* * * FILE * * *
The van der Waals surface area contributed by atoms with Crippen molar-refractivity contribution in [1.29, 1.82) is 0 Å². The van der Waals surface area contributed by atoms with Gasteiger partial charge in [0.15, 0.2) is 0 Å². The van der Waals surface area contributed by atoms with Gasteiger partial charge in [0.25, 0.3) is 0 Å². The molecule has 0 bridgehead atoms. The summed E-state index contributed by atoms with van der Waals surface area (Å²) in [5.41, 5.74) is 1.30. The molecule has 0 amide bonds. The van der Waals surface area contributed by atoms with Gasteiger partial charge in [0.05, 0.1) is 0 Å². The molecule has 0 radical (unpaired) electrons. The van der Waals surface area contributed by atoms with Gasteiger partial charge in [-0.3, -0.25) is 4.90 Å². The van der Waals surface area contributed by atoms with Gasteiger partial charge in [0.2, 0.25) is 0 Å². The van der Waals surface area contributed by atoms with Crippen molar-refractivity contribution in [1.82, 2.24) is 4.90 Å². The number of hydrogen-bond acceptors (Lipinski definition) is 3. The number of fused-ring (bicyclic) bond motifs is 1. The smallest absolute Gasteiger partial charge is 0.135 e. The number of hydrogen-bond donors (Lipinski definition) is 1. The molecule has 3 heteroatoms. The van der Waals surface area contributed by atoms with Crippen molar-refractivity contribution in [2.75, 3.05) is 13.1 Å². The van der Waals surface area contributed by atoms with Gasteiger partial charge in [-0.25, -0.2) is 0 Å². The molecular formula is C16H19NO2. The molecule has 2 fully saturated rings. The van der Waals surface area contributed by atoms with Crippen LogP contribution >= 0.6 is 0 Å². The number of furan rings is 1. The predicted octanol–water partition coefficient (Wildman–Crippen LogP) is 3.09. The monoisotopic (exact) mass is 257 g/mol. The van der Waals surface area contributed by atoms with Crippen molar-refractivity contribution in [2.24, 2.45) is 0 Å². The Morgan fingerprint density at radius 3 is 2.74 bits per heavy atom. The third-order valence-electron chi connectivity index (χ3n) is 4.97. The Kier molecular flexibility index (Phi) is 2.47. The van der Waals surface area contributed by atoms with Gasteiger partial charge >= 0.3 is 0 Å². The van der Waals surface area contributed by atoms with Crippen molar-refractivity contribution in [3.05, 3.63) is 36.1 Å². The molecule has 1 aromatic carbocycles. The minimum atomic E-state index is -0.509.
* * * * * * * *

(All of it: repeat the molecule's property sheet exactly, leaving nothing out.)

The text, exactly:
The van der Waals surface area contributed by atoms with Crippen molar-refractivity contribution in [1.29, 1.82) is 0 Å². The van der Waals surface area contributed by atoms with Gasteiger partial charge in [0.15, 0.2) is 0 Å². The van der Waals surface area contributed by atoms with Gasteiger partial charge in [0.25, 0.3) is 0 Å². The molecule has 0 bridgehead atoms. The summed E-state index contributed by atoms with van der Waals surface area (Å²) in [5.41, 5.74) is 1.30. The molecule has 0 amide bonds. The van der Waals surface area contributed by atoms with Gasteiger partial charge in [0.05, 0.1) is 0 Å². The molecule has 0 radical (unpaired) electrons. The van der Waals surface area contributed by atoms with Gasteiger partial charge in [-0.3, -0.25) is 4.90 Å². The van der Waals surface area contributed by atoms with Gasteiger partial charge in [0.2, 0.25) is 0 Å². The van der Waals surface area contributed by atoms with Crippen molar-refractivity contribution in [1.82, 2.24) is 4.90 Å². The number of hydrogen-bond acceptors (Lipinski definition) is 3. The number of fused-ring (bicyclic) bond motifs is 1. The smallest absolute Gasteiger partial charge is 0.135 e. The number of hydrogen-bond donors (Lipinski definition) is 1. The molecule has 3 heteroatoms. The van der Waals surface area contributed by atoms with Crippen molar-refractivity contribution in [2.75, 3.05) is 13.1 Å². The van der Waals surface area contributed by atoms with Gasteiger partial charge in [-0.25, -0.2) is 0 Å². The molecular formula is C16H19NO2. The molecule has 2 fully saturated rings. The van der Waals surface area contributed by atoms with Crippen LogP contribution >= 0.6 is 0 Å². The number of furan rings is 1. The predicted octanol–water partition coefficient (Wildman–Crippen LogP) is 3.09. The monoisotopic (exact) mass is 257 g/mol. The van der Waals surface area contributed by atoms with Crippen molar-refractivity contribution in [2.24, 2.45) is 0 Å². The Morgan fingerprint density at radius 3 is 2.74 bits per heavy atom. The third-order valence-electron chi connectivity index (χ3n) is 4.97. The Kier molecular flexibility index (Phi) is 2.47. The van der Waals surface area contributed by atoms with Gasteiger partial charge >= 0.3 is 0 Å². The van der Waals surface area contributed by atoms with Crippen molar-refractivity contribution in [3.05, 3.63) is 36.1 Å². The molecule has 1 aromatic carbocycles. The minimum atomic E-state index is -0.509.